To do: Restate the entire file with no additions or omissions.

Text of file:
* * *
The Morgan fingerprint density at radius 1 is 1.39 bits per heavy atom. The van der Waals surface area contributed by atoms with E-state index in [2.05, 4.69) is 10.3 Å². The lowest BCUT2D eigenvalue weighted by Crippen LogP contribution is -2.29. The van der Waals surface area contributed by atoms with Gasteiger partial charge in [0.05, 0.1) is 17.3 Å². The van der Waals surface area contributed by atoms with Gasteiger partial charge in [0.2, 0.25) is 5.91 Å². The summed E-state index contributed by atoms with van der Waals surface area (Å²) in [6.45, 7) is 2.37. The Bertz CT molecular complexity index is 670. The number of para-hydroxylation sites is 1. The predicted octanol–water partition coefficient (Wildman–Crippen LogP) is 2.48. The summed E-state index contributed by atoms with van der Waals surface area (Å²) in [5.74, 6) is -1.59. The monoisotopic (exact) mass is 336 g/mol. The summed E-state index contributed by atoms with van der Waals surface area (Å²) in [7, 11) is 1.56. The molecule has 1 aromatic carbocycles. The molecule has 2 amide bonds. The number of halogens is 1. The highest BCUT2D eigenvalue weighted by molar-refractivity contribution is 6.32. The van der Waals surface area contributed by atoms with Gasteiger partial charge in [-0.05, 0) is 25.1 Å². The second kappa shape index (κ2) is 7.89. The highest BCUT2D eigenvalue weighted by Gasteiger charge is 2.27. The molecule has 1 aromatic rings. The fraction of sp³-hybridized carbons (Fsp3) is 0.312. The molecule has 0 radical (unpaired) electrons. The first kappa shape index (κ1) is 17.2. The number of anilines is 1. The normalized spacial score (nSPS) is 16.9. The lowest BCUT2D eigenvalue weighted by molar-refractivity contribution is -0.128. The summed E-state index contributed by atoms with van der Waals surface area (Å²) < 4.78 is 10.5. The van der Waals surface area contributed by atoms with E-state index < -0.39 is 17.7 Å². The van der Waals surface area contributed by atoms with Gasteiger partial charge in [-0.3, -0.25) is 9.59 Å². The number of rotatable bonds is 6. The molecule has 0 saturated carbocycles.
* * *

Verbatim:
The Morgan fingerprint density at radius 1 is 1.39 bits per heavy atom. The van der Waals surface area contributed by atoms with E-state index in [2.05, 4.69) is 10.3 Å². The lowest BCUT2D eigenvalue weighted by Crippen LogP contribution is -2.29. The van der Waals surface area contributed by atoms with Gasteiger partial charge in [0.05, 0.1) is 17.3 Å². The van der Waals surface area contributed by atoms with Gasteiger partial charge in [0.2, 0.25) is 5.91 Å². The summed E-state index contributed by atoms with van der Waals surface area (Å²) in [6.45, 7) is 2.37. The Bertz CT molecular complexity index is 670. The number of para-hydroxylation sites is 1. The predicted octanol–water partition coefficient (Wildman–Crippen LogP) is 2.48. The summed E-state index contributed by atoms with van der Waals surface area (Å²) in [5.74, 6) is -1.59. The monoisotopic (exact) mass is 336 g/mol. The summed E-state index contributed by atoms with van der Waals surface area (Å²) in [7, 11) is 1.56. The molecule has 1 aromatic carbocycles. The molecule has 2 amide bonds. The number of halogens is 1. The highest BCUT2D eigenvalue weighted by molar-refractivity contribution is 6.32. The van der Waals surface area contributed by atoms with Gasteiger partial charge in [-0.05, 0) is 25.1 Å². The second kappa shape index (κ2) is 7.89. The highest BCUT2D eigenvalue weighted by Gasteiger charge is 2.27. The molecule has 1 aromatic rings. The fraction of sp³-hybridized carbons (Fsp3) is 0.312. The molecule has 0 radical (unpaired) electrons. The first kappa shape index (κ1) is 17.2. The number of anilines is 1. The normalized spacial score (nSPS) is 16.9. The lowest BCUT2D eigenvalue weighted by molar-refractivity contribution is -0.128. The summed E-state index contributed by atoms with van der Waals surface area (Å²) < 4.78 is 10.5. The van der Waals surface area contributed by atoms with E-state index < -0.39 is 17.7 Å². The van der Waals surface area contributed by atoms with Gasteiger partial charge in [-0.3, -0.25) is 9.59 Å². The number of rotatable bonds is 6. The molecule has 0 saturated carbocycles.